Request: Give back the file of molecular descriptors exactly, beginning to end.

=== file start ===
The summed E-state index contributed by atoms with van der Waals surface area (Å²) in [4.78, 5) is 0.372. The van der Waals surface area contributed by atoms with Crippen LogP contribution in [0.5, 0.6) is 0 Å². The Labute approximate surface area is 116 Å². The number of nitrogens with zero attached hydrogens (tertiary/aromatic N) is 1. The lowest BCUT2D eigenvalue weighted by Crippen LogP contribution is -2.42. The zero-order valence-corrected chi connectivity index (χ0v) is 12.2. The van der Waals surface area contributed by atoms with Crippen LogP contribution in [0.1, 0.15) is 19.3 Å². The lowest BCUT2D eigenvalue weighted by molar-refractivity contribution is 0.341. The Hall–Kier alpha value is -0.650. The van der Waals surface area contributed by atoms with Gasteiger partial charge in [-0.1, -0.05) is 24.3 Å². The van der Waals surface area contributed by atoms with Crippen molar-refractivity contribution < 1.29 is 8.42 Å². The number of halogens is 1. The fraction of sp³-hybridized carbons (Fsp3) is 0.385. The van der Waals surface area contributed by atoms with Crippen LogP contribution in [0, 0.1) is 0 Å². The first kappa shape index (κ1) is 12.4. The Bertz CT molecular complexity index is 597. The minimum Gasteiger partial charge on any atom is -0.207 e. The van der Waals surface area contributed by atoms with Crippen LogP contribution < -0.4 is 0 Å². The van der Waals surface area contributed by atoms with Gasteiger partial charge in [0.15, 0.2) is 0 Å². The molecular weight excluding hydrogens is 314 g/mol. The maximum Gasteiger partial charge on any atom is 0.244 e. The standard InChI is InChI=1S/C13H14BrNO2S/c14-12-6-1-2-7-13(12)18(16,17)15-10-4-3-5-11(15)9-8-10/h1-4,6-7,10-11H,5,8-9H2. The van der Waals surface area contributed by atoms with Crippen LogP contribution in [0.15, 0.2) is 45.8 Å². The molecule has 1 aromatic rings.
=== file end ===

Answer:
The summed E-state index contributed by atoms with van der Waals surface area (Å²) in [4.78, 5) is 0.372. The van der Waals surface area contributed by atoms with Crippen LogP contribution in [0.5, 0.6) is 0 Å². The Labute approximate surface area is 116 Å². The number of nitrogens with zero attached hydrogens (tertiary/aromatic N) is 1. The lowest BCUT2D eigenvalue weighted by Crippen LogP contribution is -2.42. The zero-order valence-corrected chi connectivity index (χ0v) is 12.2. The van der Waals surface area contributed by atoms with Crippen LogP contribution in [0.1, 0.15) is 19.3 Å². The lowest BCUT2D eigenvalue weighted by molar-refractivity contribution is 0.341. The Hall–Kier alpha value is -0.650. The van der Waals surface area contributed by atoms with Gasteiger partial charge in [-0.1, -0.05) is 24.3 Å². The van der Waals surface area contributed by atoms with Crippen molar-refractivity contribution < 1.29 is 8.42 Å². The number of halogens is 1. The fraction of sp³-hybridized carbons (Fsp3) is 0.385. The van der Waals surface area contributed by atoms with Crippen LogP contribution in [0, 0.1) is 0 Å². The first kappa shape index (κ1) is 12.4. The Bertz CT molecular complexity index is 597. The minimum Gasteiger partial charge on any atom is -0.207 e. The van der Waals surface area contributed by atoms with Crippen LogP contribution < -0.4 is 0 Å². The van der Waals surface area contributed by atoms with Gasteiger partial charge in [0.15, 0.2) is 0 Å². The molecular weight excluding hydrogens is 314 g/mol. The maximum Gasteiger partial charge on any atom is 0.244 e. The standard InChI is InChI=1S/C13H14BrNO2S/c14-12-6-1-2-7-13(12)18(16,17)15-10-4-3-5-11(15)9-8-10/h1-4,6-7,10-11H,5,8-9H2. The van der Waals surface area contributed by atoms with Crippen LogP contribution in [0.15, 0.2) is 45.8 Å². The molecule has 1 aromatic rings.